Asia Africa summit in Indonesia
China's President Xi Jinping delivers a speech at the plenary session during the Asian-African Conference in Jakarta Beawiharta Beawiharta/Reuters

Leaders at the Asia-Africa Conference (ACC) commemorating its 60<sup>th anniversary have urged for reforms at the UN and other key international bodies calling for increasing participation from the developing nations.

The summit of the Asian and African nations kick-starts in the Indonesian capital Jakarta. Thirty two world leaders and top dignitaries from 92 other countries are attending the event.

Japanese Prime Minister Shinzo Abe and Chinese President Xi Jinping – both of whom are likely to hold separate talks on the sidelines of the conference – and Iran's President Hassan Rohani are to take part in the summit. The conference of the Asian and African leaders came into being to oppose colonialism by powerful countries.

Indonesian President Joko Widodo, the host of the conference, said in his address: "We, Asian and African countries, demand that the United Nations reform to function optimally as the world body that puts justice for all nations first. For me, the global imbalance is getting more and more suffocating."

"The perspective that global economic problems can only be solved by the World Bank, the International Monetary Fund and the Asian Development Bank is outdated," Joko continued, receiving a rousing response from the audience.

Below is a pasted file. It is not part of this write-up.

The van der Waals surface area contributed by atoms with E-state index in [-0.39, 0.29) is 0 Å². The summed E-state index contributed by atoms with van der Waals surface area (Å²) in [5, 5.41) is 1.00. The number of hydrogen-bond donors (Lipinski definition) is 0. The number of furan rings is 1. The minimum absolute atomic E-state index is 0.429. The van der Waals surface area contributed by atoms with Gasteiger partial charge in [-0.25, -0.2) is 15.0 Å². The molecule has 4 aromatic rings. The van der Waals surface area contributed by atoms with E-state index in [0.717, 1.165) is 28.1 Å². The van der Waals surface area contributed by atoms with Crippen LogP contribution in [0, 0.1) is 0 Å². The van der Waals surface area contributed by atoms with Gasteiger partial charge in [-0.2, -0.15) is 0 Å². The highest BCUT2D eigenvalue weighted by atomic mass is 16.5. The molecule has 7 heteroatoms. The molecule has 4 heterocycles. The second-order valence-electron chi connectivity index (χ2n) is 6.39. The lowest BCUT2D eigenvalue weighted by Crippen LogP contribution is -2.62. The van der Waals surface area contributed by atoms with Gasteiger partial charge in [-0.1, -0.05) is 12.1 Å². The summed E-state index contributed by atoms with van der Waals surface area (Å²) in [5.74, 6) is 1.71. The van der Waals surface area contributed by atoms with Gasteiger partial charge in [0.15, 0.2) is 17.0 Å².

"We demand a reform on the global financial architecture."

Notably, Joko did not mention the recently set up China-backed Asia Infrastructure Investment Bank (AIIB) which is widely seen as a financial force created to challenge the existing global financial bodies like the World Bank and Asian Development Bank. Japan, a key US ally in the region, has not yet thrown its weight behind the AIIB.

Other leaders have also echoed similar views in their remarks.

In his address, Abe has also made a veiled remark on China despite thawing relations between the two countries – Asia's key economic powerhouses.

Abe said: "We should never allow to go unchecked the use of force by the mightier to twist the weaker around. The wisdom of our forefathers in Bandung was that the rule of law should protect the dignity of sovereign nations, be they large or small."

Wartime history and territorial disputes run deep between the regional rivals as the two countries inch towards a cautious rapprochement on its policies.